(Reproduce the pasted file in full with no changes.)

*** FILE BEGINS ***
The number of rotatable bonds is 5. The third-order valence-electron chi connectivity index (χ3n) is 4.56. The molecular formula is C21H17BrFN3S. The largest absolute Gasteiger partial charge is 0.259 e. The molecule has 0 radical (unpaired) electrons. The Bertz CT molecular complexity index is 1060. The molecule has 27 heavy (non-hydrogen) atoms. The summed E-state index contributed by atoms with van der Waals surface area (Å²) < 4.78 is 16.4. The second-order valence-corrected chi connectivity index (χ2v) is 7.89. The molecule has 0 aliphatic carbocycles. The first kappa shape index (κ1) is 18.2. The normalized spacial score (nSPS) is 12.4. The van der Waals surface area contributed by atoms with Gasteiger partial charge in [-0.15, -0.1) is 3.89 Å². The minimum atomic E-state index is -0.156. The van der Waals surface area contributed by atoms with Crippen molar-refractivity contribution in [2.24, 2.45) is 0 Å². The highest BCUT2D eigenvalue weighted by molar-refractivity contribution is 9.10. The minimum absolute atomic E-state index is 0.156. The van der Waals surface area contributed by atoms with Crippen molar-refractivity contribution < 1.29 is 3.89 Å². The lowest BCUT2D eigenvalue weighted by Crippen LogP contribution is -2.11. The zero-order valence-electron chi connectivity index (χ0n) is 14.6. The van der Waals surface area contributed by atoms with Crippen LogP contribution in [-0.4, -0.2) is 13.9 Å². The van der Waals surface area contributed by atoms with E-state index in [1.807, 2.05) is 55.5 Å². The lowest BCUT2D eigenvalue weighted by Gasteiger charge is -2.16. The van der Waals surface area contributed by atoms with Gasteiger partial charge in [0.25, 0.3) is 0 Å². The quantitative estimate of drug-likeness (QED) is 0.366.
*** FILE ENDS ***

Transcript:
The number of rotatable bonds is 5. The third-order valence-electron chi connectivity index (χ3n) is 4.56. The molecular formula is C21H17BrFN3S. The largest absolute Gasteiger partial charge is 0.259 e. The molecule has 0 radical (unpaired) electrons. The Bertz CT molecular complexity index is 1060. The molecule has 27 heavy (non-hydrogen) atoms. The summed E-state index contributed by atoms with van der Waals surface area (Å²) < 4.78 is 16.4. The second-order valence-corrected chi connectivity index (χ2v) is 7.89. The molecule has 0 aliphatic carbocycles. The first kappa shape index (κ1) is 18.2. The normalized spacial score (nSPS) is 12.4. The van der Waals surface area contributed by atoms with Gasteiger partial charge in [-0.15, -0.1) is 3.89 Å². The minimum atomic E-state index is -0.156. The van der Waals surface area contributed by atoms with Crippen molar-refractivity contribution in [2.24, 2.45) is 0 Å². The highest BCUT2D eigenvalue weighted by molar-refractivity contribution is 9.10. The minimum absolute atomic E-state index is 0.156. The van der Waals surface area contributed by atoms with Crippen molar-refractivity contribution < 1.29 is 3.89 Å². The lowest BCUT2D eigenvalue weighted by Crippen LogP contribution is -2.11. The zero-order valence-electron chi connectivity index (χ0n) is 14.6. The van der Waals surface area contributed by atoms with Crippen LogP contribution in [-0.4, -0.2) is 13.9 Å². The van der Waals surface area contributed by atoms with E-state index in [1.807, 2.05) is 55.5 Å². The lowest BCUT2D eigenvalue weighted by Gasteiger charge is -2.16. The van der Waals surface area contributed by atoms with Gasteiger partial charge in [0.25, 0.3) is 0 Å². The quantitative estimate of drug-likeness (QED) is 0.366.